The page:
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Mike is a certified PMP project manager and a certified ScrumMaster. Mike was involved with the creation of the DSDM Agile Project Leader certification, holds this certification at the Foundation, Practitioner, and Examiner levels. Mike was named an honorary member of the DSDM consortium and served on the board of APLN and the Lean Software and Systems Consortium. He currently co-leads the PMI Agile Community of Practice. Mike is a DZone MVB and is not an employee of DZone and has posted 148 posts at DZone. You can read more from them at their website. View Full User Profile

Recommended Books on Agile

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Quite frequently I am out talking to traditional project managers or new agile teams that want to learn a little bit more about all this agile stuff. Inevitibly I get asked what books I recommend for folks trying to sharpen their agile chops. Thought I would share a few that I recommend the most with a few words on why I think they are important:

Extreme Programming Explained - Kent Beck
This was the first book on agile I ever read and it really is foundational to the whole agile movement. The practices behind XP are the the secret sauce that makes all the agile project management and leadership stuff really hum.

Managing Agile Projects with Scrum - Ken Schwaber
How can you talk about agile nowadays without knowing something about Scrum? This book does a great job explaining the project management side of Scrum and is a great resource for someone just getting their feet wet with agile.

Agile Estimating and Planning - Mike Cohn
No one explains agile planning better than Mike Cohn. Release planning... got it. Velocity... got it. Planning poker... got it. If you understand the fundamentals and want to put planning structure around agile, read this book. It is essential for running a disciplined agile project.

User Stories Applied - Mike Cohn
Two in a row from Mike Cohn? User stories tend to trip people up. Understanding how to write requirements as functional threads valuable to a customer is hard... this book helps you do it better.

Agile Software Development - Alistair Cockburn
I can't have a list of agile books without one from Alistair Cockburn. I probably like this book best, but don't usually recommend it first. It describes software development as a cooperative game... similar to musicians improvising on stage. A bit esoteric, but a brillant piece and a must read for the more advanced practitioner.

Software Project Manager's Bridge to Agility - Michele Sliger and Stacia Broderick
This is really the first book that mapped the processes behind the PMBOK with agile methods. These ladies and I really see the world the same way. I am a PMP and this is the one I always recommend when talking to the PMI crowd. It is a must read for the PMP trying to manage an agile project.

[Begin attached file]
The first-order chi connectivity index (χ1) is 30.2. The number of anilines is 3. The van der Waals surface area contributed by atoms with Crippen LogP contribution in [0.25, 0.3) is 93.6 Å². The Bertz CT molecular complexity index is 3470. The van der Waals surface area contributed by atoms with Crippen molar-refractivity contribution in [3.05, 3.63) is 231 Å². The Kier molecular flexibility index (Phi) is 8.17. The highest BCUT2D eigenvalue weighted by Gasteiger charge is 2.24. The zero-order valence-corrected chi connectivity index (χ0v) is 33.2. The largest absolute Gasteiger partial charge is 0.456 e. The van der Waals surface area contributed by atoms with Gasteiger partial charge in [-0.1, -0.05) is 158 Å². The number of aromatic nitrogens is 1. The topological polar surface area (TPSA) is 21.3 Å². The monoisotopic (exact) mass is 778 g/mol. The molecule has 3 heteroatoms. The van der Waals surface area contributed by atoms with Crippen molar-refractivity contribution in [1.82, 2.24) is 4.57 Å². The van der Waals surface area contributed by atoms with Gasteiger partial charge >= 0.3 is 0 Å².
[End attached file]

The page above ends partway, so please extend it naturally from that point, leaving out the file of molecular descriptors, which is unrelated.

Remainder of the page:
Scaling Lean & Agile Development - Bas Vodde and Craig Larman
I am not as sold on this one, but it is one of the few that addresses agile at scale. There are a few things I disagree with and I think it is a little dogmatic about taking the feature team approach. It is well written and provides a valid perspecitve on how to scale agile to the enterprise.

Scaling Software Agility - Dean Leffingwell
In my opinion this is the only book that adequately addresses dealing with agile at scale in a complex enterprise... period. If you are building complex applications, systems of systems, in a large organzation... this book is a must read. This is the one I find myself recommending most frequently as of late. Its the only book that really challenges the idea of a feature team and provides a credible alternative.

Managing Iterative Software Development Projects - Kurt Bittner and Ian Spence
This one is a little non-agile... almost RUP... but I think it does a solid job of explaining iterative and incremental software project management... with a bit of a nod to the agile practitioner.

Any others that should be added to this list? Put your recommendation in the comments... but make sure to explain why it needs to be added.


Published at DZone with permission of Mike Cottmeyer, author and DZone MVB. (source)

(Note: Opinions expressed in this article and its replies are the opinions of their respective authors and not those of DZone, Inc.)



Gene Gotimer replied on Fri, 2009/05/29 - 9:44am

Refactoring: Improving the Design of Existing Code - Martin Fowler, Kent Beck, John Brant, and William Opdyke

 I found that everything Agile for me fell into place after reading Refactoring.

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john green green replied on Sun, 2009/12/06 - 11:35am

I probably like this book best, but don't usually recommend it first. It describes software development as a cooperative game... similar to musicians improvising on stage. A bit esoteric, but a brillant piece and a must read for the more advanced practitioner.
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